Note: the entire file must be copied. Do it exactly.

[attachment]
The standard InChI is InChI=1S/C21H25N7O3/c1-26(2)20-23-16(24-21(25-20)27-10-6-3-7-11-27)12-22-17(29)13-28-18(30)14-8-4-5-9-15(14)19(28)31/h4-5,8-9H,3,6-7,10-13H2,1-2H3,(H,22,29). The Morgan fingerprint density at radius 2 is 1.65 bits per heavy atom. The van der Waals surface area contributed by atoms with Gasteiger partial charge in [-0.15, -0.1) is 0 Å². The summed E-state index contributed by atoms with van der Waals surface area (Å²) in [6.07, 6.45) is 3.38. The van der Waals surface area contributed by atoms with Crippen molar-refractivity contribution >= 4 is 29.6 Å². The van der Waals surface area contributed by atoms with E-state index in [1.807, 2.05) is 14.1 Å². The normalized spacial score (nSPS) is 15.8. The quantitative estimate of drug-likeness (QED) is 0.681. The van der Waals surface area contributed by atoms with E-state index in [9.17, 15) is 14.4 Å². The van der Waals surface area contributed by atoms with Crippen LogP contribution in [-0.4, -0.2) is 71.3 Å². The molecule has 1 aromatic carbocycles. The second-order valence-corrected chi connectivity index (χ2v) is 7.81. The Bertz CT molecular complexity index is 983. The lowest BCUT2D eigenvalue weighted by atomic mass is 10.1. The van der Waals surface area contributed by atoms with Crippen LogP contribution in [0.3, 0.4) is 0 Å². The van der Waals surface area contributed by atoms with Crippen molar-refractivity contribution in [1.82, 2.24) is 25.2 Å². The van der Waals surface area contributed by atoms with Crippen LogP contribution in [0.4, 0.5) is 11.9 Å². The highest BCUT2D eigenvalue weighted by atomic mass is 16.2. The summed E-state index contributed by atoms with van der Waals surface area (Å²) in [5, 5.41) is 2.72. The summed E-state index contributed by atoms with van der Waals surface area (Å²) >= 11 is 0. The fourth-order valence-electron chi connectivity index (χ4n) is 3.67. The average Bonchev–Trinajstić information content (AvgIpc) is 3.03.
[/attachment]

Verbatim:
The standard InChI is InChI=1S/C21H25N7O3/c1-26(2)20-23-16(24-21(25-20)27-10-6-3-7-11-27)12-22-17(29)13-28-18(30)14-8-4-5-9-15(14)19(28)31/h4-5,8-9H,3,6-7,10-13H2,1-2H3,(H,22,29). The Morgan fingerprint density at radius 2 is 1.65 bits per heavy atom. The van der Waals surface area contributed by atoms with Gasteiger partial charge in [-0.15, -0.1) is 0 Å². The summed E-state index contributed by atoms with van der Waals surface area (Å²) in [6.07, 6.45) is 3.38. The van der Waals surface area contributed by atoms with Crippen molar-refractivity contribution >= 4 is 29.6 Å². The van der Waals surface area contributed by atoms with E-state index in [1.807, 2.05) is 14.1 Å². The normalized spacial score (nSPS) is 15.8. The quantitative estimate of drug-likeness (QED) is 0.681. The van der Waals surface area contributed by atoms with E-state index in [9.17, 15) is 14.4 Å². The van der Waals surface area contributed by atoms with Crippen LogP contribution in [-0.4, -0.2) is 71.3 Å². The molecule has 1 aromatic carbocycles. The second-order valence-corrected chi connectivity index (χ2v) is 7.81. The Bertz CT molecular complexity index is 983. The lowest BCUT2D eigenvalue weighted by atomic mass is 10.1. The van der Waals surface area contributed by atoms with Crippen LogP contribution in [0.3, 0.4) is 0 Å². The van der Waals surface area contributed by atoms with Crippen molar-refractivity contribution in [1.82, 2.24) is 25.2 Å². The van der Waals surface area contributed by atoms with Crippen LogP contribution in [0.4, 0.5) is 11.9 Å². The highest BCUT2D eigenvalue weighted by atomic mass is 16.2. The summed E-state index contributed by atoms with van der Waals surface area (Å²) in [5, 5.41) is 2.72. The summed E-state index contributed by atoms with van der Waals surface area (Å²) >= 11 is 0. The fourth-order valence-electron chi connectivity index (χ4n) is 3.67. The average Bonchev–Trinajstić information content (AvgIpc) is 3.03.